• Publication Date: 01-2021
  • Content Type: Working Paper
  • Institution: German Development Institute (DIE)
  • Abstract: Public spaces are an often-overlooked opportunity for urban climate adaptation. It is increasingly clear that the unique role of public spaces in civic life positions them to enhance not only physical resilience, but also to enhance the type of social cohesion that helps communities bounce back.
  • Topic: Climate Change, Social Cohesion, Resilience, Adaptation
  • Political Geography: Europe, Netherlands
  • Author: Nathalie Tocci, Riccardo Alcaro, Francesca Caruso, Silvia Colombo, Dario Cristiani, Andrea Dessì, Flavio Fusco, Daniela Huber
  • Publication Date: 03-2021
  • Content Type: Working Paper
  • Institution: Istituto Affari Internazionali
  • Abstract: Winds of change are blowing in North Africa and the Middle East. They originate from Washington, where the new Biden administration is expected to abandon its predecessor’s zerosum, erratic approach and take steps towards supporting regional balances and cooperation. Effects are visible especially in the Gulf, with the US pondering its options to re-activate nuclear diplomacy with Iran and Saudi Arabia and the United Arab Emirates grudgingly agreeing to put their feud with Qatar on ice. One way or another, these winds of change are working their way through the Levant, the Eastern Mediterranean and Libya. Admittedly, they are still feeble and can easily fade out like a morning breeze. Were that to happen, Europeans would be amongst the most affected – aside, of course, from regional populations themselves. It is now high time for the EU and its member states to leave the backseat they have (un)comfortably been sitting in for years, seize the opportunity of a cooperative US administration and work to play a more proactive role in North Africa and the Middle East commensurate with their considerable financial, diplomatic and military resources.
  • Topic: Foreign Policy, Diplomacy, Military Affairs, Finance
  • Political Geography: Europe, Middle East, North Africa, United States of America
  • Author: Simona Autolitano, Agnieszka Pawlowska
  • Publication Date: 03-2021
  • Content Type: Working Paper
  • Institution: Istituto Affari Internazionali
  • Abstract: There is currently much discussion about “digital sovereignty” in Europe. While the term encompasses very diverse connotations, it refers to a broad concept involving data, technological, regulatory and political elements. Cloud computing represents one example of the concrete materialisation of the European Union’s quest for “digital sovereignty” – especially through the development of its GAIA-X project. It is too early to assess whether or not GAIA-X will definitively help the Union to achieve this much-desired goal; however, some challenges have already emerged along the way. Looking to the future, if the EU wants to achieve “digital sovereignty”, a different strategy to the one currently under discussion will be needed.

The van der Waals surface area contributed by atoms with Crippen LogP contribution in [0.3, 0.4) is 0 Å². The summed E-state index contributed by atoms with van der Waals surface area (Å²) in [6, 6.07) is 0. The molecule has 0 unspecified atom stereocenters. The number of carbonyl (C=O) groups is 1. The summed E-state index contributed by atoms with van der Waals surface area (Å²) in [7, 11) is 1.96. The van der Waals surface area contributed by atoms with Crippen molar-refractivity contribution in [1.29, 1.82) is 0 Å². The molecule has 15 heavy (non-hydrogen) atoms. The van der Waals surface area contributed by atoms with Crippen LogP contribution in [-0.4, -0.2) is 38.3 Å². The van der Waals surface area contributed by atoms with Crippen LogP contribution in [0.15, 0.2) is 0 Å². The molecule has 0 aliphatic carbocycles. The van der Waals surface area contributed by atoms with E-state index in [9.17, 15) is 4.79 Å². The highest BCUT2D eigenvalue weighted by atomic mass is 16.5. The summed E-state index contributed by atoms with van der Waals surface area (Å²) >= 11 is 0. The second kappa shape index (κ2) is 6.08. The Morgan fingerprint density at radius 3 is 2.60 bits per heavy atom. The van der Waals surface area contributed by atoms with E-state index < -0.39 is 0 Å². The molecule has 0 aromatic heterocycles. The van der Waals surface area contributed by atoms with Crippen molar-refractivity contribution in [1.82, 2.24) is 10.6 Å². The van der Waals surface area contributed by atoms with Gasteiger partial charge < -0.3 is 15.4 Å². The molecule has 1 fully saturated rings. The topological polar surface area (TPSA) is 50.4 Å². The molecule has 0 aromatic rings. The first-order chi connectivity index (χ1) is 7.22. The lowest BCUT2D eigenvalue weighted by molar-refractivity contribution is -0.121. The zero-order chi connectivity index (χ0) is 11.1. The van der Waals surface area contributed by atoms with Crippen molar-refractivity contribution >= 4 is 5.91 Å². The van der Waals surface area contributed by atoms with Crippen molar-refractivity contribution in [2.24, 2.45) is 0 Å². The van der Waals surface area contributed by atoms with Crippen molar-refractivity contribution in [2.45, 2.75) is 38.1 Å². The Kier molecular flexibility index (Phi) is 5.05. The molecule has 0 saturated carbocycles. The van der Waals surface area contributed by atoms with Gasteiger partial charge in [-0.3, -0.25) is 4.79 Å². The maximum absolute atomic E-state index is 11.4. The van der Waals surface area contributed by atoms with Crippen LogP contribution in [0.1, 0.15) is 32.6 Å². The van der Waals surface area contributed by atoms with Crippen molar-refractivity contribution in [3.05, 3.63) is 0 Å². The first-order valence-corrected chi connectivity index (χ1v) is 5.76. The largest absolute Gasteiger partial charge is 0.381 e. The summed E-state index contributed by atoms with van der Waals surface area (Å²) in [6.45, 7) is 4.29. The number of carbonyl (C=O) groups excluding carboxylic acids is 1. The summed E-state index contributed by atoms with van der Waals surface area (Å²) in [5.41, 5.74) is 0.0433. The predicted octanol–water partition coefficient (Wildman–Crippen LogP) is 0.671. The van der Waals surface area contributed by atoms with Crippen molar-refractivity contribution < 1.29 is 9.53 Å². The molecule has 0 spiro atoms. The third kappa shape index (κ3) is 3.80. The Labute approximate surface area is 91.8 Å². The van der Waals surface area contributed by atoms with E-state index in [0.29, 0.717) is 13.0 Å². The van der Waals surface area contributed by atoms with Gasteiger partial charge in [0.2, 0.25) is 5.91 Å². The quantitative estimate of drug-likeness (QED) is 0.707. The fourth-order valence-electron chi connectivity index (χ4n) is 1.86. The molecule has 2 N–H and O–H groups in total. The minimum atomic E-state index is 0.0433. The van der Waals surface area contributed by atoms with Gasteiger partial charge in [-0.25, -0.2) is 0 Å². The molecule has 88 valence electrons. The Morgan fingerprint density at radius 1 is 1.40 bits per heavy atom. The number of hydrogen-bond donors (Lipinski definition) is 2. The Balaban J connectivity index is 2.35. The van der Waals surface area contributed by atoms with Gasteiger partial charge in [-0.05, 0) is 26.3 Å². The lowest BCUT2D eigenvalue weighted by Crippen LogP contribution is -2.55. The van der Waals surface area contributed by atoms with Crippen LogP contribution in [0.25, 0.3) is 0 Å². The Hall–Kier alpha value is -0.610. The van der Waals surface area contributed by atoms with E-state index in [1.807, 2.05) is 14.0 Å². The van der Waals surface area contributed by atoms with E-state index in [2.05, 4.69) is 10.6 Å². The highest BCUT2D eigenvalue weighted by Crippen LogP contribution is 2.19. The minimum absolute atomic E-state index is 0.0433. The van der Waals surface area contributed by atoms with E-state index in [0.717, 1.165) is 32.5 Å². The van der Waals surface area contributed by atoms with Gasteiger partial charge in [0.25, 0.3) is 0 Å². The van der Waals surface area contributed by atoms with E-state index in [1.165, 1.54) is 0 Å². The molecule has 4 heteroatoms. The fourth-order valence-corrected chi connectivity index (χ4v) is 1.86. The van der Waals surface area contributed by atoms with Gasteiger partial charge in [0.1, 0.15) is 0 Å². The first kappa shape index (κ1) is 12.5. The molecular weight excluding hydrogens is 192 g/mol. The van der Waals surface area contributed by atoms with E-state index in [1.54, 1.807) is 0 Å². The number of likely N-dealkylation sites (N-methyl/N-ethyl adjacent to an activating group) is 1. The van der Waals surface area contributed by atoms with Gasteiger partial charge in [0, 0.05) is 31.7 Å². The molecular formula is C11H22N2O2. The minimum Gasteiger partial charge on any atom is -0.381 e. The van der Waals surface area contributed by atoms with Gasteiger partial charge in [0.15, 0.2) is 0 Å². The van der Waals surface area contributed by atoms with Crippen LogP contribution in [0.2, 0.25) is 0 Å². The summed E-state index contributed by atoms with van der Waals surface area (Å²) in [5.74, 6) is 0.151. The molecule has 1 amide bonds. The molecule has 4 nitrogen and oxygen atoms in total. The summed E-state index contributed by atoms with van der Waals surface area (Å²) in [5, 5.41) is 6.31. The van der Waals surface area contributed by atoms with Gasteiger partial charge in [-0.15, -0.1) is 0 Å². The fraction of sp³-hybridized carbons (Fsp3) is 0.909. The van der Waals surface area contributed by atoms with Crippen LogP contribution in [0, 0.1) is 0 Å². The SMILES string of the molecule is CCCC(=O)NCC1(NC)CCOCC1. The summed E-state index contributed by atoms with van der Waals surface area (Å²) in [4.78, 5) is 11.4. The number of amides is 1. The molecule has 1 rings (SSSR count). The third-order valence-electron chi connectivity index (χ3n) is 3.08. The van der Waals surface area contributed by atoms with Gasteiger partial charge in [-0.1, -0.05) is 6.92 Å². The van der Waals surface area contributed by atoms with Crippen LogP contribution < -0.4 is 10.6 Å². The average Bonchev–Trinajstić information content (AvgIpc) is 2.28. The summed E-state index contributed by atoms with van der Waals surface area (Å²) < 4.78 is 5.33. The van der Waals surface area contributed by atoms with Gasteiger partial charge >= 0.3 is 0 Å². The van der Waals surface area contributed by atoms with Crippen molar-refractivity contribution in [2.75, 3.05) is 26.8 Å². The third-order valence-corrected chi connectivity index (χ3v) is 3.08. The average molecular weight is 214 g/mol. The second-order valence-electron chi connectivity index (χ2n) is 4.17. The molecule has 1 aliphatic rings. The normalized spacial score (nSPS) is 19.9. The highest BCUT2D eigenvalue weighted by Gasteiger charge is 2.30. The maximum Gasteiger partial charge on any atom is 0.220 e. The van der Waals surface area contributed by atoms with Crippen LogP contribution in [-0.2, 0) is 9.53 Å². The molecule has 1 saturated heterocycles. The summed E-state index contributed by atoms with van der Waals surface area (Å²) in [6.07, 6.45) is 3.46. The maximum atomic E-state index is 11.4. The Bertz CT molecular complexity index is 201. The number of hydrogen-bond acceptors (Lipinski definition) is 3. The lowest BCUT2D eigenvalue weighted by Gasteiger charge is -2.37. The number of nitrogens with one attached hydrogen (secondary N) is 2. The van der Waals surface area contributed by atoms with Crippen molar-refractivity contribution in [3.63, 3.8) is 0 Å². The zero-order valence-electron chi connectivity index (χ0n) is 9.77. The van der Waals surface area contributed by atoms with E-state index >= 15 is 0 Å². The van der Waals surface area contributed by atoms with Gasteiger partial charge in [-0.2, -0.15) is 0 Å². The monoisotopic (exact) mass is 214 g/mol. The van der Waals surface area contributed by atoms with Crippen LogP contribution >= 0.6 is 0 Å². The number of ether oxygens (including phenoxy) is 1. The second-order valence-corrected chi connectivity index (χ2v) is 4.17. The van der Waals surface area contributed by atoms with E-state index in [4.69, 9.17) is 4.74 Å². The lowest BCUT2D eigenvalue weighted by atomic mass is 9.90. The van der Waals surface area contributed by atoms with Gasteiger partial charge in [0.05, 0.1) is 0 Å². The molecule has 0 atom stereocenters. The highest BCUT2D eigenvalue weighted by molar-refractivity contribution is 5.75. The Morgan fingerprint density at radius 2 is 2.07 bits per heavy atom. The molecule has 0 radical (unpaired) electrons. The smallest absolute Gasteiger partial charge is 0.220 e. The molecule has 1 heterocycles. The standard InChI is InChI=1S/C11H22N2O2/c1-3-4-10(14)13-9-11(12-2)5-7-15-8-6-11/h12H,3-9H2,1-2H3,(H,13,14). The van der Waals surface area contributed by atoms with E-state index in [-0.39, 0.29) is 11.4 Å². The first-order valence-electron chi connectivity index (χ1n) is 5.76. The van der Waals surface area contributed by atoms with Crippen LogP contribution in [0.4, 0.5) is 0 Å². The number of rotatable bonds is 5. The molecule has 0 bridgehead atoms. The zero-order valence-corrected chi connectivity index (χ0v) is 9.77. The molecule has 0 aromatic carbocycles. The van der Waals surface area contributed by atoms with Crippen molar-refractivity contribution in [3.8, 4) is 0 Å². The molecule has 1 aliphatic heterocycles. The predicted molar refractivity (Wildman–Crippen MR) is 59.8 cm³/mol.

• Topic: Politics, Science and Technology, Sovereignty, European Union, Digital Policy
  • Political Geography: Europe, France, Germany
  • Author: Alessandro Marrone, Karolina Muti
  • Publication Date: 04-2021
  • Content Type: Working Paper
  • Institution: Istituto Affari Internazionali
  • Abstract: Europe’s missile defence is structurally linked to NATO deterrence and defence architecture, and it has to face both a worsened international security environment and an accelerating, worldwide technological innovation. Russia and China are heavily investing in new hypersonic systems which dramatically decrease the time needed to reach the target by flying mostly within the atmosphere. The US remains a global leader in the development and deployment of missile defence capabilities, including the Aegis systems which represent the cornerstone of NATO integrate air and missile defence covering the Old Continent. European countries are increasingly collaborating within the EU framework on the related capability development, primarily via the TWISTER project under the Permanent Structured Cooperation (PeSCo). Being exposed to missile threats from Middle East and North Africa and participating to allied nuclear sharing, Italy has a primary interest in upgrading its military capabilities through PeSCo, maintaining them fully integrated within NATO, and involving the national defence industry in cutting-edge procurement programmes.
  • Topic: Defense Policy, NATO, Science and Technology, European Union
  • Political Geography: United Kingdom, Europe, Turkey, France, Poland, Germany, Italy, North America, United States of America